Central Beds Council concedes defeat in battle over local plan

Central Beds Council
Central Beds Council

A protracted legal battle over Central Beds Council’s local plan has been dropped, after the authority decided to scrap its hotly debated development blueprint.

In February CBC was told by planning inspector Brian Cook that its plan was not fit for purpose and advised the authority to withdraw it rather than have it rejected.

Mr Cook claimed that CBC’s co-operation with Luton Borough Council over development strategy “fell short of the required level”.

CBC fought back and took the case to the High Court, where in March permission for a judicial review to Mr Cook’s decision was rejected.

The council kept up the fight and earlier this month was granted permission to appeal against this, but on Thursday night council members admitted defeat.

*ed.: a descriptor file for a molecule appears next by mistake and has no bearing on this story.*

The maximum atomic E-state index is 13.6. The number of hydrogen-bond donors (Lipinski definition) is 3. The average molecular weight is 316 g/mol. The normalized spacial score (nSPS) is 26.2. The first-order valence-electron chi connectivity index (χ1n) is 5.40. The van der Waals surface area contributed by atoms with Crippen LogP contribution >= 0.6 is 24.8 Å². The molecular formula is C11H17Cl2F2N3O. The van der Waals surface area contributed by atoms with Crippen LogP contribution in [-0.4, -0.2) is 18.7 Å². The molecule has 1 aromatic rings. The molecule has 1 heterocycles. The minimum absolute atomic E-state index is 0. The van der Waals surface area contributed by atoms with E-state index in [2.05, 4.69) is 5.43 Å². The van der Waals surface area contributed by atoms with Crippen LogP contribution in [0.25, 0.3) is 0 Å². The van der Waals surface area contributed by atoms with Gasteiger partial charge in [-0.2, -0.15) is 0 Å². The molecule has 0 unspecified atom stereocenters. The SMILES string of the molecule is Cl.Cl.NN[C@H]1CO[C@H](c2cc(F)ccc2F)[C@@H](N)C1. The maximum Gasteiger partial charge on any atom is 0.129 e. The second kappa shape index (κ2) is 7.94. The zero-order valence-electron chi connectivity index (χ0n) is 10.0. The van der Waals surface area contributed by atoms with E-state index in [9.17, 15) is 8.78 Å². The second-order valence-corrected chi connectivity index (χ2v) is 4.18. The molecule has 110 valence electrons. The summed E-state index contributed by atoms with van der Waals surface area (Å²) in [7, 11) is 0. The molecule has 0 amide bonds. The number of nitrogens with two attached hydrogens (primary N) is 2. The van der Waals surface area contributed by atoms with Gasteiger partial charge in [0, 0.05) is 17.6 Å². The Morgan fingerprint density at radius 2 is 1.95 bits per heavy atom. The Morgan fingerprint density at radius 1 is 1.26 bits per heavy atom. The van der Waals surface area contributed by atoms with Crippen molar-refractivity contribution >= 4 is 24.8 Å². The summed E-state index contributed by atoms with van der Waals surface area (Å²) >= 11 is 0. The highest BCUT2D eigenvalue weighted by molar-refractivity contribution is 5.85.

CBC has now withdrawn its development strategy and will start a drafting new local plan.

The council’s cxecutive member for regeneration, Nigel Young, said: “This is not a decision which has been taken lightly but it is necessary, in light of new planning policy changes, for us to reset this process.

“However, that does not mean that we are starting from scratch, but have already begun to work sympathetically with the new national guidance, while listening to the views of local people and neighbouring authorities, many of whom find themselves in a similar situation.”

He added: “Of course, our focus now is on finalising a new, sustainable local plan that best serves our communities, manages growth and continues the significant progress that is ensuring Central Bedfordshire is a great place to live and work.”

CBC’s rift with LBC centred around plans for 5,150 homes in Houghton Regis, which were given outline planning consent in September 2014.

LBC claimed its neighbour failed to cooperate over the development, though this argument was deemed to be “wholly unarguable” and “lacking in legal merit” by a High Court judge.

The row set Luton taxpayers back £109,992 in legal fees, while CBC was also forced to foot a bill of £48,666.